Crisis watch

Training on handwashing and social distancing in the Cox’s Bazar refugee camps in Bangladesh
28 Jan 2020

South Sudan

7.5 million people are in need of humanitarian assistance due to the cumulative effects of years of prolonged conflict, chronic vulnerabilities and weak provision of essential services. The country is experiencing an unprecedented food crisis with 6.4 million people considered food insecure, and with malnutrition rates of 16 per cent – surpassing the global emergency threshold. Protection concerns remain significant, with affected populations expressing fear over persistent insecurity, protection threats, human rights violations and gender-based violence (GBV).

Since the start of July 2019, CARE South Sudan has assisted 528,000 people through cash, food and nutrition, livelihood recovery, health, GBV and sexual, reproductive and maternal health services. CARE continues providing emergency life-saving health, nutrition and protection interventions to severely affected populations, putting women and girls at the centre of our response while maintaining inclusivity of men and boys.

27 Jan 2020


Nearly 1.4 million refugees and asylum seekers were registered in Uganda as of 31 December 2019, nearly two-thirds (62%) from South Sudan and nearly a third (29%) from the Democratic Republic of Congon (DRC).

Since July 2019 CARE has helped 73,000 people with gender-based violence, SRMHR (sexual, reproductive, and maternal health and rights), shelter and livelihoods support.
CARE Uganda applies the Gender in Emergencies (GiE) approach across all its humanitarian programming, with capacity building of its staff in GiE, as well as of key stakeholders on protection and gender mainstreaming. CARE Uganda is also piloting CARE's Women Lead in Emergencies approach to ensure women's participation in and leadership of our emergency responses.

The SRMHR programme works on building the capacity of health workers, supporting health facilities with supplies, equipment, and infrastructure, providing support to pregnant and lactating women and girls, public health and hygiene promotion, and menstrual health management through menstrual cups.
We also work very closely with the local districts that host the various refugee settlements, as 30% of the people we help are host community members, ensuring that our  response helps meet the needs of vulnerable members of host communities as well as of refugees.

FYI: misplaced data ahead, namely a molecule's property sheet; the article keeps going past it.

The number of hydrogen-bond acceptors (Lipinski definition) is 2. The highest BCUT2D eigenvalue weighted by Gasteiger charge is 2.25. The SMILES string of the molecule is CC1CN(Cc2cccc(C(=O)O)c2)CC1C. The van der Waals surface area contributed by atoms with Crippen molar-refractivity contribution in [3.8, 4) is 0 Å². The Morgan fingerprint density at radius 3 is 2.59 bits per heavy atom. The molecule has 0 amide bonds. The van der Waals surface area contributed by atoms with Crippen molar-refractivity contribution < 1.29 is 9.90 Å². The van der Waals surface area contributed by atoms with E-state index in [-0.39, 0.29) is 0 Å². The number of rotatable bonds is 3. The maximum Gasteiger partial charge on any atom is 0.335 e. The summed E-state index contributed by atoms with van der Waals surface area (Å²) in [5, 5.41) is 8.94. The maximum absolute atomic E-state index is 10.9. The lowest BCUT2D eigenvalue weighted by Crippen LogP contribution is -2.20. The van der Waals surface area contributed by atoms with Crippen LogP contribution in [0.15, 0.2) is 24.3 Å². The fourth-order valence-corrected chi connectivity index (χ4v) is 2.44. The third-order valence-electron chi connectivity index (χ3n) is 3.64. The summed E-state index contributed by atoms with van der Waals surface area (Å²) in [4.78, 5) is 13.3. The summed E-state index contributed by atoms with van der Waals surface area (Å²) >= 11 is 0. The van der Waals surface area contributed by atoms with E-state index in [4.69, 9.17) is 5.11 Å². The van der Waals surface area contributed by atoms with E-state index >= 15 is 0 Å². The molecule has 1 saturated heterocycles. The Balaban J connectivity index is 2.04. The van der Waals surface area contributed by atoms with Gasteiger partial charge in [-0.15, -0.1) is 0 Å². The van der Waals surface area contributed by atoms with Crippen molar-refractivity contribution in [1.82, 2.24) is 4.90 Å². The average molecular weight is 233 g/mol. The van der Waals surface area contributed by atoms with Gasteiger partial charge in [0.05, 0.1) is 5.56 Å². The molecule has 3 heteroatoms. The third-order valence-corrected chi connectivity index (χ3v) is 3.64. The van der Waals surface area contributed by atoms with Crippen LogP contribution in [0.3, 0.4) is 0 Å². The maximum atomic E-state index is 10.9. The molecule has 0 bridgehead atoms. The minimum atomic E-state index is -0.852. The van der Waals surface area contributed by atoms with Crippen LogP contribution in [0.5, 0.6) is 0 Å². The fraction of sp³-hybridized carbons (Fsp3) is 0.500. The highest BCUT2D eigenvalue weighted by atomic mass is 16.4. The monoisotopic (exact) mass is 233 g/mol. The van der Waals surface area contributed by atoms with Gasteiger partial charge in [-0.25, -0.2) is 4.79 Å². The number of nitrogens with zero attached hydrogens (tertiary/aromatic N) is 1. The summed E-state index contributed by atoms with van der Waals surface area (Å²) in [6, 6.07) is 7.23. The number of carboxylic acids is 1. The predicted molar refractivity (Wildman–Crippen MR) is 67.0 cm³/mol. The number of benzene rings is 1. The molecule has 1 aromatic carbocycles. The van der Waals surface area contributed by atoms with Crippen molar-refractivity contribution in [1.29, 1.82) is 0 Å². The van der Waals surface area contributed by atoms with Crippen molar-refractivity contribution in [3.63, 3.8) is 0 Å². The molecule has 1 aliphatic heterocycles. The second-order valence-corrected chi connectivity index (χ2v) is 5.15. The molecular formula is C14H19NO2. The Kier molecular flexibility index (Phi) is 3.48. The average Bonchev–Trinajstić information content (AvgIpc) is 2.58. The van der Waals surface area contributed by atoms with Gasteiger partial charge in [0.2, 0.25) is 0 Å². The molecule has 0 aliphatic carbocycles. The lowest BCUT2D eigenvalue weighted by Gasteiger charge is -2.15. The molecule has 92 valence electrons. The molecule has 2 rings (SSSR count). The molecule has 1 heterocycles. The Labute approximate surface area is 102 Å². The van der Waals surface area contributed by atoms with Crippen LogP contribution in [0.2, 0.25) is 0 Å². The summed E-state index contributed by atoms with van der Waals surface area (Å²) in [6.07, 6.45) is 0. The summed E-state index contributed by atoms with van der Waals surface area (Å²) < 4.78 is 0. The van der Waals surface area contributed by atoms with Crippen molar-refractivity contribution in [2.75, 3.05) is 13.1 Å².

27 Jan 2020


Jordan is host to 1.3 million refugees, meaning roughly one in 10 of the total population of Jordan are refugees. Livelihoods for refugees and relationships with host communities are a significant challenge, with unemployment in Jordan at over 19 per cent.
Since the start of July 2019, CARE has assisted 136,000 people in both urban and Azraq refugee camp settings. The people assisted are Syrian refugees (83%), refugees of other nationalities (11%), and Jordanian community members (6%). Our assistance includes cash assistance for education, cash for shelter, cash for winterisation (preparing for and coping with the harsh winter conditions); livelihoods advice, training and support; gender-based violence assessment and referrals; and protection support, including provision of information, psychosocial activities, and recreational activities.

24 Jan 2020


Sudan’s humanitarian needs continue to grow due to the ongoing economic crises, ongoing conflict, and heavy rainfall and flash floods in some areas. Over 8 million people are estimated to be in need of humanitarian or protection assistance.

CARE Sudan is present in East Darfur, South Darfur, South Kordofan, Kassala and Khartoum states in areas least served by humanitarian actors. Since July 2019, CARE has assisted 602,000 people through food and nutrition security, health services, sexual reproductive and maternal health (SRMH) and water and sanitation interventions. People assisted include internally displaced people, returnees, refugees and their host communities (Sudan hosts an estimated 811,000 refugees from South Sudan), poor and vulnerable populations, malnourished children, and pregnant and lactating women.

21 Jan 2020


Severe winter weather in Afghanistan including heavy snowfall, freezing temperatures and avalanches is placing hundreds of thousands of people at risk. CARE International’s regional director for Asia, Deepmala Mahla, says:

Extreme cold winters are not new to Afghanistan but such severity was not expected and more cold waves are now projected. Heavy snowfalls impede our ability to access the most vulnerable as it cuts off key roads, and this is only further deepening the problem of limited access as reaching out to people in need requires passage through conflict lines, along with complexities of bad road conditions, and mountainous terrain and instances of severe flooding.

Women and girls continue to take the brunt and this extreme cold weather tests their resilience further. Accessing health and education facilities has always been a challenge for women and girls due to cultural norms and insecurity, and the extreme cold weather constraints it further. Women and girls take a large chunk of the labour to clear the snow from their rooftops and alleys.

The biggest climate hazards to Afghan livelihoods are drought, floods and extreme weather. Hopefully, fighting will not stay forever but climate change would, so we need to act fast. People clearly see the changes in their environment and how it is negatively affecting their crops, animals and weather.